Is this a negative for agriculture?

While there probably is potential for this to be positive in some ways, there is also some potential concern with a multiple-lady-smooching guy on a morally questionable reality show representing food production in our country. Is a playboy courting numerous ladies simultaneously the ideal image for agriculture? I’m not sure, but for many viewers of this show, The Bachelor on their television screen may be as close as they ever get to a real farmer.

Are there even any opportunities on the show for the promotion of agricultural awareness?

I believe that some of the girls on the show get to meet the family of The Bachelor, which would likely mean a visit to the farm. While there will certainly be some flexed Bachelor muscles in a combine or tossing a hay bale while shirtless for a bit of old fashioned down-on-the-farm sex appeal for the ladies, but it is possible that some relevant farm topics do come up on the show. I doubt there will be much in-depth discussion about the vital role of genetically modified crops or the advances of precision agriculture, though a visit to a working farm is sure to generate some agricultural conversation. Hopefully, The Bachelor is up for the task of being a successful spokesman for his industry.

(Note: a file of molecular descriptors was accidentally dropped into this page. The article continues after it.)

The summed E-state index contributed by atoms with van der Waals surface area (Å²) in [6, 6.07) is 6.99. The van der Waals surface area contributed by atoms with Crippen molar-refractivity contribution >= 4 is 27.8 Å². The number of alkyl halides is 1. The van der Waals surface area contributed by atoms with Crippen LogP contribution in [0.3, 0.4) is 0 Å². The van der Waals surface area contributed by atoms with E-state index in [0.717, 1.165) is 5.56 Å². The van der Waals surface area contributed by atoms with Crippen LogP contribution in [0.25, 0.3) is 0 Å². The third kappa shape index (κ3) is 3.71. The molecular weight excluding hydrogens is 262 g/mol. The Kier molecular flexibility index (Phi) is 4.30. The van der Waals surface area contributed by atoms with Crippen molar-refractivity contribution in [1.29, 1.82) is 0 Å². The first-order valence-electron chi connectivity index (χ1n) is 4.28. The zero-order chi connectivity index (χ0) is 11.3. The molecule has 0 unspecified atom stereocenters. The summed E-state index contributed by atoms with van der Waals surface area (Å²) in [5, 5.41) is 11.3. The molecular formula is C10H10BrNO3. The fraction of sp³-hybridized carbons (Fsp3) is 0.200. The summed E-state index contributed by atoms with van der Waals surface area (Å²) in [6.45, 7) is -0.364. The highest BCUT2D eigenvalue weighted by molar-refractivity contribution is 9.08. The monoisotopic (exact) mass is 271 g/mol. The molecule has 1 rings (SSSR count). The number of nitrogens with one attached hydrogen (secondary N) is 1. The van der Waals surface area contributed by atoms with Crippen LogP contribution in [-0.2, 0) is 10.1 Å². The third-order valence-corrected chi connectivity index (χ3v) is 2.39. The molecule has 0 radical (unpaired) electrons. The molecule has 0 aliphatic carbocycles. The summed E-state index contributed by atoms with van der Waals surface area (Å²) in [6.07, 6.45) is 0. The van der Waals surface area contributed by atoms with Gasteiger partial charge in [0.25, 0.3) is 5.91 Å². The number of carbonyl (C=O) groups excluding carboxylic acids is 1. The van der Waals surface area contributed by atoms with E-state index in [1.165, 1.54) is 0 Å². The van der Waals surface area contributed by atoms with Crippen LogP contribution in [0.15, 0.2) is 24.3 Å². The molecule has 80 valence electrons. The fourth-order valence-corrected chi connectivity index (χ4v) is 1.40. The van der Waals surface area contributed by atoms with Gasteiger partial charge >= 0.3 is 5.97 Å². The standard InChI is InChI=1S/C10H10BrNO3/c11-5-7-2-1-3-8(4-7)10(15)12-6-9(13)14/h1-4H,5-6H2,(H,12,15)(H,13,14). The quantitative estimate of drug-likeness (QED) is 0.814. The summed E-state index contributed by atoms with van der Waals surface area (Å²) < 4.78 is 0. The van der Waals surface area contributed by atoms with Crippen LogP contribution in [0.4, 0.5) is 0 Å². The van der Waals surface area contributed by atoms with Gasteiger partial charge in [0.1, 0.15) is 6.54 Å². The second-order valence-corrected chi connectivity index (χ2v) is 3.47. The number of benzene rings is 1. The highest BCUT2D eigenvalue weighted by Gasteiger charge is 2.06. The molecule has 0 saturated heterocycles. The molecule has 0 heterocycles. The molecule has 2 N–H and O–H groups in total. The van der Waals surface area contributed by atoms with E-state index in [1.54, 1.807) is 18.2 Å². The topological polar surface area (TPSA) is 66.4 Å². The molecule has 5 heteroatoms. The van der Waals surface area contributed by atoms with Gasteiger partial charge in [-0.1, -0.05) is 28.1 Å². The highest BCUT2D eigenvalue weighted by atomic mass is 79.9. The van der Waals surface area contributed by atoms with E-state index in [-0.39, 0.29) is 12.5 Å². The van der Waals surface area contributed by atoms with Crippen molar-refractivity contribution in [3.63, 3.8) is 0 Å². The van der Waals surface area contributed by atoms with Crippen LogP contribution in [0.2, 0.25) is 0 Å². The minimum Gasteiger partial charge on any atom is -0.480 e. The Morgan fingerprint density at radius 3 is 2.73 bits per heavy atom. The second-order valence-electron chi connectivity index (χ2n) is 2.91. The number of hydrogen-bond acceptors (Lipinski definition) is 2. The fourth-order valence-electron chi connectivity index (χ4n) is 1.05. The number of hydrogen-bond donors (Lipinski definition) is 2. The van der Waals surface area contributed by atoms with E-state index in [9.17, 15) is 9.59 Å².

Of course, no matter what Soules says, the show’s producers could spin life on the farm in any way they choose, but since they want to promote the main man, they will likely want to promote his way of life in a positive light. If the show does highlight agriculture, there is of course the potential for it to be inaccurate, over simplified and misleading. But, if it is positive, does that matter?

Assuming the show does reach its intended conclusion and he proposes to one of these girls, how on earth could she be prepared for life as a farm wife?

I am not familiar with the backgrounds of the ladies on these shows, but the reality show participating, city-slicker-looking ladies on the commercials do not immediately suggest ideal farm wife material. It could be that, with a farmer bachelor, the show selected ladies with specific interest in a farmer. I don’t know how that works. At any rate, for ladies not accustomed to the rigors and schedule of life on a farm, the honeymoon on this relationship could end with “I do.”

Are you going to watch?

As a person interested or involved in agriculture, will you be watching “The Bachelor” because the star of the show is a farmer? Will the non-farm public want to watch because he is a farmer?

In the end, I suppose only time will tell if the overall response from the show is beneficial to agriculture or not. With consumer concerns among the most significant challenges facing the future of agriculture, though, we need all the help we can get. Maybe The Bachelor will provide some. After all, how could a show featuring a bikini tractor race be anything but positive for agriculture?